Recovery Revolution

Measure 110 is starting to deliver for Lane County

Basilio Sandoval

There is a quiet recovery-oriented revolution happening in Lane County and across the state after the announcement of the Measure 110 grants for substance use disorders reduction services last September. In just a few short months, people on the ground have gotten to work optimizing the $29 million awarded to Lane County providers. This is an incredible amount of new funding — statewide, five times more than has ever been allotted to help individuals and families struggling with substance use disorder. Meanwhile, Gov. Tina Kotek has put in new leadership at the Oregon Health Authority and will be pushing to ensure that there are no more delays in future funding. 

Now with funding awarded, Measure 110 is doing exactly what the voters called on it to do: Take a public health approach to addiction and fund the services that will help keep individuals and communities safe. Oregon, like many states in the country, is facing an overdose crisis. Unlike other states, thanks to Measure 110, we have the money and the smartest approach to do something about it. 

Here’s what that looks like in Lane County: We now have a connected group of 18 providers who will work to give wraparound services to people no matter who they are, what their housing situation is or where they are on their journey to health. Together we will provide screening, intervention, treatment, overdose prevention, housing and employment services in a new county-wide Behavioral Health Resource Network. The right services at the right time in the right way. 

Our organization, Centro Latino Americano, serves Latinx and immigrant families in Lane County. We support the community by creating a safe space that fosters leadership, education, wellness and community connection. We are already using Measure 110 dollars to increase staff, services and outreach to people struggling with substance use. Now, we are able to serve more people than ever before, creating a safe space where clients feel welcome and understood because they are receiving compassionate support from someone who understands their heritage and language. This is what people need to build a strong foundation for their recovery. That’s what Measure 110 is helping make possible for even more people in our community.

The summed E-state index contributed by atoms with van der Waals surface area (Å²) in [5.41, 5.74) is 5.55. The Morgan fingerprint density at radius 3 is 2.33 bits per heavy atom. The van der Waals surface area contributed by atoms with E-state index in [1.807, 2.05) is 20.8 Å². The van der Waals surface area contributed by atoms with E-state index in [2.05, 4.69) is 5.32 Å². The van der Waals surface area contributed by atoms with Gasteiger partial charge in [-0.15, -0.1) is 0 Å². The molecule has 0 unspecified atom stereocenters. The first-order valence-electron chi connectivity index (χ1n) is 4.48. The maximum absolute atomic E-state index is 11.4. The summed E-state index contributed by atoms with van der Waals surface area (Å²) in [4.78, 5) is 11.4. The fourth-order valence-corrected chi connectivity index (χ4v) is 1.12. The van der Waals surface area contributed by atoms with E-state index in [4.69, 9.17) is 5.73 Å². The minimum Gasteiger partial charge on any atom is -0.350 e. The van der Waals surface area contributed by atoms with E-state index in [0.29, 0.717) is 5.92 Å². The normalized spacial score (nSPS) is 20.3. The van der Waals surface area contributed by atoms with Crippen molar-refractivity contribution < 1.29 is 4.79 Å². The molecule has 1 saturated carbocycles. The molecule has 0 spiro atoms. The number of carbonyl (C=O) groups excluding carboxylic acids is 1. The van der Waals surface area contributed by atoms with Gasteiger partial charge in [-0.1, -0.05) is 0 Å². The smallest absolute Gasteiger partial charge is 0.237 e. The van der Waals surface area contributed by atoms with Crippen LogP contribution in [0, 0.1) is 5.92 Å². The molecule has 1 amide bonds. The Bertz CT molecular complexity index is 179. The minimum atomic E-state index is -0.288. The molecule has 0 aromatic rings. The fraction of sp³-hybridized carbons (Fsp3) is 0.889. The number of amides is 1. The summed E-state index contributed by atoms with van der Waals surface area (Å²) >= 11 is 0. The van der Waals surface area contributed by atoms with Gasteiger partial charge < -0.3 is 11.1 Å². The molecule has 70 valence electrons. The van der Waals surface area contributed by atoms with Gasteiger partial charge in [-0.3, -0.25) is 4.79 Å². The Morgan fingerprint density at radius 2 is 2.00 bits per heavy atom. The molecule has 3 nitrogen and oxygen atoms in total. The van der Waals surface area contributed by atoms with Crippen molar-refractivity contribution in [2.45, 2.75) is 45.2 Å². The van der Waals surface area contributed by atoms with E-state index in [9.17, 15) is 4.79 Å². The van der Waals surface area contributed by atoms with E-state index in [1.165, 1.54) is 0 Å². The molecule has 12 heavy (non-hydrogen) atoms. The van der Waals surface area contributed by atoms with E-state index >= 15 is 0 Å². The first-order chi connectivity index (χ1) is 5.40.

These are exactly the kinds of services voters wanted when they passed Measure 110. They were — and still are — fed up with the expensive and ineffective approach of locking people up for private possession of small amounts of drugs, because they knew the approach didn’t work. It cost too much, destroyed too many lives and did not make our communities safer. 

Voter support for Measure 110 remains steadfast. Not only did the voters largely reject candidates last November who called for repealing the measure, independent polling of over 1,000 representative voters showed that their support continues. Seventy-two percent of voters statewide say drug use and addiction services should be addressed through a public health, not a criminal, approach. Additionally, a majority of Oregonians say that Measure 110 should not be repealed. 

Voters know that rolling back Measure 110 will put us right back where we were in 2019, when people of means got the treatment they needed without criminal records, while poor people, Black people and homeless people caught with small amounts for private, personal use faced arrest and prosecution, lost their jobs, their kids and their right to be fully productive members of our community. 

Change will not happen overnight. Providers are getting programs up and running, and word will get out that services are finally available. Step by step, conversation by conversation, service by service, we will make a real difference in our communities. 

This is a time of great hope and optimism. We are celebrating that 2023 is going to look dramatically different than years past for everyone in Oregon who will finally get the help they need and they deserve.

 If you or anyone you love needs help, please call 541-575-3769 to get connected to local assistance.

Basilio Sandoval is the substance use disorders program manager at Centro Latino Americano, a Lane County community organization working to empower Latino families, provide opportunities and generate connections to strengthen the Latino community.